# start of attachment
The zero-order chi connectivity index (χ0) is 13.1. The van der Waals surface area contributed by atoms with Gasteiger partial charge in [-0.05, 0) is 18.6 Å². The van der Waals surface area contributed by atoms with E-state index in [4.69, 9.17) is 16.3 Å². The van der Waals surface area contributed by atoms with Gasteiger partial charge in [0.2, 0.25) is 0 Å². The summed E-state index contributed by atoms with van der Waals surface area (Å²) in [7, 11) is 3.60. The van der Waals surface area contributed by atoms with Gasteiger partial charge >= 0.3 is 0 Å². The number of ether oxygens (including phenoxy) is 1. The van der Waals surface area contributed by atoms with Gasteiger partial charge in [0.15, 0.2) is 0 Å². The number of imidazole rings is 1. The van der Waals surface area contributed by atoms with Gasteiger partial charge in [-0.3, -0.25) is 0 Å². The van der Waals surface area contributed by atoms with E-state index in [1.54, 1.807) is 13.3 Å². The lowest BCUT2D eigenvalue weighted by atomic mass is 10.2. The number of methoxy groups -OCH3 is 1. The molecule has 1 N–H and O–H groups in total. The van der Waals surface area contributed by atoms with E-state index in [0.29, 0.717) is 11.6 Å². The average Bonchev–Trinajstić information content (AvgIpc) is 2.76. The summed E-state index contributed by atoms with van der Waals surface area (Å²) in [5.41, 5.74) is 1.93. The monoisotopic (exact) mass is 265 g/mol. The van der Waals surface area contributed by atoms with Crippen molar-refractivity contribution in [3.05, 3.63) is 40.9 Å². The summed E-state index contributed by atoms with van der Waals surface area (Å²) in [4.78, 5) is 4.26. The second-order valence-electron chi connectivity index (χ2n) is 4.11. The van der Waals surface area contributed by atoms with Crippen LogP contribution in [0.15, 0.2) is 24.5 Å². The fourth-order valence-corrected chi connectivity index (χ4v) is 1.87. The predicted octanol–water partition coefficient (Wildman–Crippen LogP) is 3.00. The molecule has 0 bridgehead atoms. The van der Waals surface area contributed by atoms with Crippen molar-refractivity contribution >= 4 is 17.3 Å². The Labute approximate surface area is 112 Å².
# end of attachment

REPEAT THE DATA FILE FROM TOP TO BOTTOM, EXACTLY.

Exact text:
The zero-order chi connectivity index (χ0) is 13.1. The van der Waals surface area contributed by atoms with Gasteiger partial charge in [-0.05, 0) is 18.6 Å². The van der Waals surface area contributed by atoms with E-state index in [4.69, 9.17) is 16.3 Å². The van der Waals surface area contributed by atoms with Gasteiger partial charge in [0.2, 0.25) is 0 Å². The summed E-state index contributed by atoms with van der Waals surface area (Å²) in [7, 11) is 3.60. The van der Waals surface area contributed by atoms with Gasteiger partial charge >= 0.3 is 0 Å². The number of ether oxygens (including phenoxy) is 1. The van der Waals surface area contributed by atoms with Gasteiger partial charge in [0.15, 0.2) is 0 Å². The number of imidazole rings is 1. The van der Waals surface area contributed by atoms with Gasteiger partial charge in [-0.3, -0.25) is 0 Å². The van der Waals surface area contributed by atoms with E-state index in [1.54, 1.807) is 13.3 Å². The lowest BCUT2D eigenvalue weighted by atomic mass is 10.2. The number of methoxy groups -OCH3 is 1. The molecule has 1 N–H and O–H groups in total. The van der Waals surface area contributed by atoms with E-state index in [0.29, 0.717) is 11.6 Å². The average Bonchev–Trinajstić information content (AvgIpc) is 2.76. The summed E-state index contributed by atoms with van der Waals surface area (Å²) in [5.41, 5.74) is 1.93. The monoisotopic (exact) mass is 265 g/mol. The van der Waals surface area contributed by atoms with Crippen molar-refractivity contribution in [3.05, 3.63) is 40.9 Å². The summed E-state index contributed by atoms with van der Waals surface area (Å²) in [4.78, 5) is 4.26. The second-order valence-electron chi connectivity index (χ2n) is 4.11. The van der Waals surface area contributed by atoms with Crippen LogP contribution in [0.15, 0.2) is 24.5 Å². The fourth-order valence-corrected chi connectivity index (χ4v) is 1.87. The predicted octanol–water partition coefficient (Wildman–Crippen LogP) is 3.00. The molecule has 0 bridgehead atoms. The van der Waals surface area contributed by atoms with Crippen molar-refractivity contribution >= 4 is 17.3 Å². The Labute approximate surface area is 112 Å².